“There’s got to be an ending” – Farewell to Phil Harris

“There’s got to be an ending” – Farewell to Phil Harris

“Got to get the end, the end to the story – there’s got to be an ending”

Phil Harris to Todd Stanley

On this week’s “After the Catch”, cameraman Todd Stanley told us about his final days with Phil Harris, and Phil’s request that he film those days in the hospital.  Todd relayed the story of spending hours upon hours in the wheelhouse with Phil, explaining to him that every good story had to have a beginning, and middle, and an end.  When Phil awoke in the hospital, he called Todd to his side and made it clear that he wanted him to film this journey.  He told Todd that there had to be an ending to the story.  This week on “Deadliest Catch” we were privilege to bear witness to that ending – the ending of the story of Phil Harris; father, friend, and fisherman.

I don’t want to walk through a scene by scene recap of this week’s episode.  For one, I don’t think that I could do it justice.  Second, it’s an emotional journey that you need to experience for yourself.  This was among one of the most devastating and emotionally draining hours of television that I have ever seen.  What I do want to do is talk about a few of the moments that have stayed with me this week, and continued to resonate in my mind.

I came in to this week’s episode with a healthy dose of trepidation and concern.  It’s odd in a way.  You know how the story is going to end – you know that Phil is not going to make it.  And still, when the episode started, and Jonathan sent word to the fleet that Phil was doing better than expected – you couldn’t help but hope, for just a moment, that maybe everything would turn out all right.  Maybe it would turn out to be a big a misunderstanding and Phil was alive and recuperating in Alaska as you watched.  But it was not to be.  Knowing what was to come before the end of the hour, it was hard to see the rays of hope break across the captains’ faces – a brief moment of happiness before the storm.

If you’ve watched this season, you know that Jake and Phil had a serious confrontation just before Phil’s stroke.  It was a very uncomfortable and honest look at the hurt and pain that can only be caused by someone that you love.  Had Phil passed away on the boat, I cannot imagine the guilt and pain that Jake would have taken with him for the rest of his life.  As it was, Jake was able to spend more time with his dad.   He was able to let him know that he was going to check himself into rehab.  He was able to put things right. Phil was able to tell Jake that he was proud of him for seeking the help that he needed, and they were able to find closure.  To then watch Jake leave for rehab was one of the most poignant moments in the show.   Knowing that he was going to do the right thing, but knowing that he would never see his dad again was heart wrenching.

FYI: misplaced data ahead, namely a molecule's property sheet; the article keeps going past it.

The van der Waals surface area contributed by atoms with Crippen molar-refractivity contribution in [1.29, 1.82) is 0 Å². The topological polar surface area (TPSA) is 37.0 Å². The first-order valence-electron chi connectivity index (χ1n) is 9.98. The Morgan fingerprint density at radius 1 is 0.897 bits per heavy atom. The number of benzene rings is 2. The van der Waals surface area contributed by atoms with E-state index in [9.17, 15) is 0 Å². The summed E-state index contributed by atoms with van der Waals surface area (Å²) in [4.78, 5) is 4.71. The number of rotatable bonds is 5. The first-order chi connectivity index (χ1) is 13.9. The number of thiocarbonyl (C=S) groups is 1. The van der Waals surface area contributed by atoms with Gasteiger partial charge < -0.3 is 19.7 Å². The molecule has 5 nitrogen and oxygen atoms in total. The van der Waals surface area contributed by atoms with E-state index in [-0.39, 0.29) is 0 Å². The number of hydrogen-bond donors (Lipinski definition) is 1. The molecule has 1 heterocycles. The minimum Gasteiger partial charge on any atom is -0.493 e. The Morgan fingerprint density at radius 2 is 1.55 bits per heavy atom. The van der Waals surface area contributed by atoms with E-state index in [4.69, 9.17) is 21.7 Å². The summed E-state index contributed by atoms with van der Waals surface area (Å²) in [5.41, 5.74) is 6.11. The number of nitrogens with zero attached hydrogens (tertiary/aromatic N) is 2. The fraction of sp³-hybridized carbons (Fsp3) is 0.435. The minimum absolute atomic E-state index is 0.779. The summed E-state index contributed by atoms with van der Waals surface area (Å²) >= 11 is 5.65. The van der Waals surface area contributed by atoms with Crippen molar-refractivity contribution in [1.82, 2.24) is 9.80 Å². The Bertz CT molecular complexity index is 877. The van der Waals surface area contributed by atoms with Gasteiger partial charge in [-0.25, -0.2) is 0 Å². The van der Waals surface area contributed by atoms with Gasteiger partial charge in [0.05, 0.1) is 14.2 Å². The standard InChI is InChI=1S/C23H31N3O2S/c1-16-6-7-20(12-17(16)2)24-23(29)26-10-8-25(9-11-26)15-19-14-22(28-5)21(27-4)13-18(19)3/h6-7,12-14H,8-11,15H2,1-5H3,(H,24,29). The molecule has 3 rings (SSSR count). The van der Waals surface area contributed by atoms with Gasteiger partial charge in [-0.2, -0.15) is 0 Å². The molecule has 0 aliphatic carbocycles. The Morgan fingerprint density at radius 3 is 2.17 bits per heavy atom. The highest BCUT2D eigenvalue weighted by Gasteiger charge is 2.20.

The other moment that stuck with me was Josh’s conversation with Phil about what type of father he was.  Phil talked with Josh in the hospital, and apologized for not being a better father to the boys. Josh responded:

Dad you’ve been the best father you could ever have been. You’ve taught me great skills. So don’t ever say that. Don’t ever apologize for that. You’ve taught me everything I need to know to be a man, and I’m gonna take care of you as best I f*ckin’ possibly can. I don’t give a sh*t. I ain’t lettin’ you out of my sight. The same thing you’d do for me. You know. I love you, buddy.

Josh broke down after the conversation but he, in many ways, proved what he said.  In that moment, in the hospital, he was able to be the man that his father taught him to be.  He was able to take care of his father in the same way Phil had taken care of him as a child.  He was also able to tell him just how much he loved him.  I can only hope that that gave Phil the comfort of knowing that he had, in fact, done his job well, and raised his sons to be good men.

The end of the episode, indeed the entire end of Phil’s journey, was handled by Discovery with a love and compassion that speaks to the impact that Phil had on those around him.  This was one of the most honest and intimate hours of television that I have ever seen.  But as that final shot of the empty Bering Sea faded to black, I was struck by thought – “I will get up in the morning and go on about my life.  For this past hour I have mourned Phil and lived through that pain – but I will eventually leave it behind.  It will always be something that happened to someone else.”  For Jake, and Josh, and Phil’s family and crew – this will be with them every day for the rest of their lives.  They will not be able to leave it behind.  It’s now part of who they are.  It’s a moment in time that will forever change their lives – and they chose to share it with all of us.  They chose to open themselves up and share those moments with us.  For me – that’s a gift that can’t be repaid.

In those last days in the hospital, Phil understood the truth – every good story has to have a beginning, a middle, and an end.  For Phil, God saw fit to provide for that ending.  Time to spend with family, time to spend with friends – time to say “Goodbye”, “I’m proud of you”, and “I love you”.  Those are the rewards of a life well lived.  Those are the memories that we will take with us.  Thank you Phil for letting us laugh, and cry, and fish alongside of you over the past few years.  You’ll be missed.

Phil Harris  12/19/56 – 2/9/10

© 2010, The Word Zombie. All rights reserved.

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